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San Antonio Express-News
Copyright 2012, Paul Premack
April 23, 2012

Who has legal authority to start a probate?

Dear Mr. Premack: I was notified by an attorney that he was hired by 3 of 5 siblings to probate my mom's Will. If I do not agree with the hiring of this attorney, what are my options? JMC
According to the Texas Probate Code, a Will can be offered for probate by the nominated Executor or by any interested party. Any of your mother’s children would likely qualify as interested parties. But when an interested party hires an attorney to file an application for probate of the Will, they are limited to asking the court for two things: 1) to accept the offered Will as the “last Will” of the decedent, and 2) to empower the nominated Executor to handle the estate’s affairs.
It would be truly unusual for an attorney to accept multiple clients (3 of 5 siblings) in a probate matter. Generally, attorneys like to have one clearly defined client to whom they are responsible. Again, generally in a probate proceeding, that client is the nominated Executor of the estate. Thus, it may be that “3 of 5” siblings concurred in hiring this attorney, but the attorney should have identified only the nominated Executor as the actual “client”.
What can you do? First, if you have legal grounds to do so, you could contest the Will. A contest does not stop that attorney from representing his client, so it does not really achieve your goal. Second, you could agree that the Will is acceptable but that the sibling nominated as Executor should be disqualified. You could hire your own attorney to prove that the nominated Executor does not meet the legal standards for serving in that role. Again, this does not stop that attorney from representing his client and does not really achieve your goal.
When you say you “do not agree with the hiring of this attorney,” what is your exact objection? Have you had negative experiences with that attorney? Do you feel that attorney charges too much? Do you have a friend-attorney you wanted the family to hire for the probate? Your motives for not wanting this attorney may or may not sway your siblings if you speak to them. If you can convince them that you have sound reasons for wanting a different attorney, perhaps they will ask this one to withdraw and substitute other counsel more to your liking. Failing that, the decision really belongs to the person nominated as Executor. You just need to go along for the ride, and let the legal process do its job.
Dear Mr. Premack: My father passed away a couple of years ago without a will. My parents were divorced at the time and he was survived by his second spouse. Is it mandatory for his estate to be probated and who should file? – TF
According to the Texas Probate Code, when a person dies without a Will, the probate administration can be initiated by “any interested party” (sound familiar?). When there is no Will, there is no nominated Executor, so it is logical that the application would be submitted by someone who was interested in becoming Administrator of the estate. The Probate Code sets up a priority list of persons who may serve; top priority goes to the surviving spouse if she desires to serve. If not, next priority goes to next of kin in the order of descent (ie, children first, grandchildren second). If none of them apply, then a creditor seeking payment of a debt may apply to be Administrator. If no creditor applies, then “any person of good character residing in the county” may apply, and failing that, any “other person not disqualified” by law may apply.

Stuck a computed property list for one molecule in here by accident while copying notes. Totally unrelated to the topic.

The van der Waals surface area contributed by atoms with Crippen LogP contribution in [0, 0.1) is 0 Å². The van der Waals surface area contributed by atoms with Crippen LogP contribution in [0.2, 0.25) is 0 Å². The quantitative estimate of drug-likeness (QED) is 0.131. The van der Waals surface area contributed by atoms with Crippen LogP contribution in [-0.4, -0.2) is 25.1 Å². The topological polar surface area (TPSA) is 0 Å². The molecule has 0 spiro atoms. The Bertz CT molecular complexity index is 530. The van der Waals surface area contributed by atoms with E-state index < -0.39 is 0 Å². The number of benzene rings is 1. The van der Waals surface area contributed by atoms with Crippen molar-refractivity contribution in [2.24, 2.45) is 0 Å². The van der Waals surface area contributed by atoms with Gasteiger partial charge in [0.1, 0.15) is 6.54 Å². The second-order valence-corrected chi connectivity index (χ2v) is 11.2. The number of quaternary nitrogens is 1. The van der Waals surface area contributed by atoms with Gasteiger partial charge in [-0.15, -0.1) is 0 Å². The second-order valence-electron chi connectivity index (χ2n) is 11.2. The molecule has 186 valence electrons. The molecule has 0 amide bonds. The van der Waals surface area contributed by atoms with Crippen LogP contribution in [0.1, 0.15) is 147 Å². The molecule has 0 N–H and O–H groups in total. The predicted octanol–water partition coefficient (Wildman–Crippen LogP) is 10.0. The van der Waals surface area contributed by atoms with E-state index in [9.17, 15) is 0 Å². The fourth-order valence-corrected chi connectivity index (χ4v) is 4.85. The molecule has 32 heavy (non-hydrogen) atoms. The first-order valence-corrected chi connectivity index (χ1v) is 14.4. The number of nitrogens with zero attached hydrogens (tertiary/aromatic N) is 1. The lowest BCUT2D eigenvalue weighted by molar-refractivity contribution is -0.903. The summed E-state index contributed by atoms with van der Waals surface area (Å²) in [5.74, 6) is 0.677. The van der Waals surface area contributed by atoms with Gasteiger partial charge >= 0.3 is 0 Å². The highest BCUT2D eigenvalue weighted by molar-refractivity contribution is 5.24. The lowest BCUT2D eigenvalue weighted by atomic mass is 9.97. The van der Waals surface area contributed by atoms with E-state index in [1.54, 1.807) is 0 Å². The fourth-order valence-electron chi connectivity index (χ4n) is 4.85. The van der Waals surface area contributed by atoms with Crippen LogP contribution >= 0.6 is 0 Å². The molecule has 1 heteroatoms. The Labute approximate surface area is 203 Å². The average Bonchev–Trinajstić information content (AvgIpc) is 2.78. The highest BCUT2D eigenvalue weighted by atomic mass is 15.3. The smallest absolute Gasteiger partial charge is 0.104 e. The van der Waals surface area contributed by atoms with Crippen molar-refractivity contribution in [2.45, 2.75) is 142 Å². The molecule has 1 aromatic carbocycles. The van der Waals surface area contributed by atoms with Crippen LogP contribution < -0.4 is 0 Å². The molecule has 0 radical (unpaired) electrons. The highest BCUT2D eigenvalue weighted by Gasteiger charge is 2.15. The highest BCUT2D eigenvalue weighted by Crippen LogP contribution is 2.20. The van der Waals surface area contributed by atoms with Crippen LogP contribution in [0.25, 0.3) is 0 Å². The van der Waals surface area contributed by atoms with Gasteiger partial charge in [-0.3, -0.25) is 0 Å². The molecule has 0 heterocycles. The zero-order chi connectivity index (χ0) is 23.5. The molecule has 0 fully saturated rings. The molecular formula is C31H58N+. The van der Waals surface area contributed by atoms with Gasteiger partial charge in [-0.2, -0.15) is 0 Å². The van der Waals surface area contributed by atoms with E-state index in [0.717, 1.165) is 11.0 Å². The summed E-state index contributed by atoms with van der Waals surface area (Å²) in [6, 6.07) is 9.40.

Probate of the estate must be opened before the general four-year statute of limitations runs out. Since it has been “a couple of years” since he died, you are likely still within the allowable period. But if he has no remaining assets and no debts, then probate is most likely unnecessary. However, since it has been a couple of years, it is unlikely that you want to probate to clear his debts (they would have forced you to act more promptly), so I assume your father owned some land or other asset which you now seek to have legally distributed. If so, probate is necessary.

Prior Week: Ademption: does sale of mom's house void gift of the house under her Will?
Next Week: What effect does divorce have on Will and POAs?

Disclaimer: This column answers a specific legal question asked by an individual in Texas. The answer may or may not match your individual situation. Be careful not to treat this column as specific legal advice, as it may not meet your individual needs. It may give you a solid basis for discussion with your own attorney.  You should consult with your personal attorney before you take any action on this or any legal issue. Also, please be aware that laws change, so  this column is valid only as of the date it was published. This communication does not create an attorney-client relationship between the author and the reader.